RESIDENTS and councillors are furious with Cardiff Council’s plans to restrict turning on one of the city’s major junctions.
A petition which received more than 170 signatures was submitted in opposition to the plan to prohibit vehicles turning right from Wellfield Road onto Marlborough Road and right from Marlborough Road onto Penylan Road.
The proposal is part of a wider scheme which will see a number of changes along the roads surrounding Roath Recreational Ground.
Chief among the concerns of residents in relation to the proposal is that it could cause an increase in traffic on nearby residential streets like Kimberley Road, Westville Road and Sandringham Road.
The petition in opposition to the proposed change states that residents are “not against cycle paths,” but “are against more traffic”.
Cardiff Council said the turning restrictions are being brought in to reduce the delay to traffic at the junction as a result of the introduction of an additional traffic stage.
The local authority also said that turning movements onto Marlborough Road and from it are very low during peak periods and that any displaced traffic diverting to other roads will be “negligible” and likely “well within the road’s capacity”.
Liberal Democrat ward members for Penylan, Cllr Jon Shimmin, Cllr Rodney Berman and Cllr Imran Latif wrote in a joint letter of objection to the council that the alternative routes that drivers will seek as a result of the changes will “invariably” be Sandringham Road or Kimberley Road.
The councillors said: “Sandringham Road is a much more narrow road with school and nursery traffic on it, as well as parked cars along both sides making it effectively a single car width with few passing points.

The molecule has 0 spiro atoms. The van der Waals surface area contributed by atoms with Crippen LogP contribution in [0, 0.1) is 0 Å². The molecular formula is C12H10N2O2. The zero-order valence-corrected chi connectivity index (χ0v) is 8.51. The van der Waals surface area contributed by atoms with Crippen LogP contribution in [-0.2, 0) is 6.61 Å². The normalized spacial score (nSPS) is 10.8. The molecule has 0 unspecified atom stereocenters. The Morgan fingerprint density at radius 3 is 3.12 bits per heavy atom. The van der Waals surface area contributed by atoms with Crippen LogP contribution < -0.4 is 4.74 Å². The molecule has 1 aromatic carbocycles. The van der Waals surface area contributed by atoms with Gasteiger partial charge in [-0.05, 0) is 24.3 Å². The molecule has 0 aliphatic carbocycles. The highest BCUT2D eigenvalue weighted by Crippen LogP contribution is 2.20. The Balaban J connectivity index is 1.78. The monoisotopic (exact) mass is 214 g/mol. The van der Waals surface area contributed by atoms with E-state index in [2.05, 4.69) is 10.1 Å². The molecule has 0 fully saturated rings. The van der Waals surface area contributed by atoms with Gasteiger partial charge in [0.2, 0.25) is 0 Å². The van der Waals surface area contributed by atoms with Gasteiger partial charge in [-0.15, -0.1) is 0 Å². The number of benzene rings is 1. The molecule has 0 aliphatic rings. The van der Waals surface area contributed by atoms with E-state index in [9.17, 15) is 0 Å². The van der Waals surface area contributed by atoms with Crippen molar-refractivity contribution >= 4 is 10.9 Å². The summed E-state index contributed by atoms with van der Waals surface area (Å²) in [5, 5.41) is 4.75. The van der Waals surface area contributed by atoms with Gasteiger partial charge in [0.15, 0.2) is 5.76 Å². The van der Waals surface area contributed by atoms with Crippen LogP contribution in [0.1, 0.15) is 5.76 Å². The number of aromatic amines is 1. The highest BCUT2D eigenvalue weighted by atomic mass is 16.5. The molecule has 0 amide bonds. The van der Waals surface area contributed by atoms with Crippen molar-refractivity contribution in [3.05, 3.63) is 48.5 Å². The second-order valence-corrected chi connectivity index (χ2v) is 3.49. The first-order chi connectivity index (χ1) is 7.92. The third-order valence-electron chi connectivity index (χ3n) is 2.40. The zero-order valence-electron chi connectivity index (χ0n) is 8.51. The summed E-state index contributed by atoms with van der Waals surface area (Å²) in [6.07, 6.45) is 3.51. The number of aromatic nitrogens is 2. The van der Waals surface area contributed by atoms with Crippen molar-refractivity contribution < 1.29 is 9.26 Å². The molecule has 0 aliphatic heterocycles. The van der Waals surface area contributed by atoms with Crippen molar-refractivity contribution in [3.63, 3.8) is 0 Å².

“The routes for those travelling from Marlborough Road to Sandringham include Blenheim Road and Agincourt Road which will increase traffic outside the gates to Marlborough Primary School making it more dangerous for children and their families as they walk to and from the school.”
There are currently four signal stages at the Wellfield Road and Marlborough Road junction.
Cardiff Council said an additional stage is needed to allow cyclists to safely cross the junction, however, this would also mean less green light time for traffic.
The council deems the proposed prohibition as the best solution to improve safety and reduce the impact on traffic flow.
The councillors added in their letter: “When asked about why these changes were being proposed the reply given was that it would only affect a small number of road users so won’t cause issues.
“When pushed back asking why it was needed for such a small number, the reply was that the changes were needed for the new phasing of the lights and that it was too many making the turn.
“It is either too many or too little, it cannot be both.
“Either it is too few to make a difference so therefore why even bother prohibiting the turns, or it is a significant number and therefore the side roads will be adversely affected.
“Therefore, we object to the turns being prohibited at all as to protect road, pedestrian and school users on the roads around the area.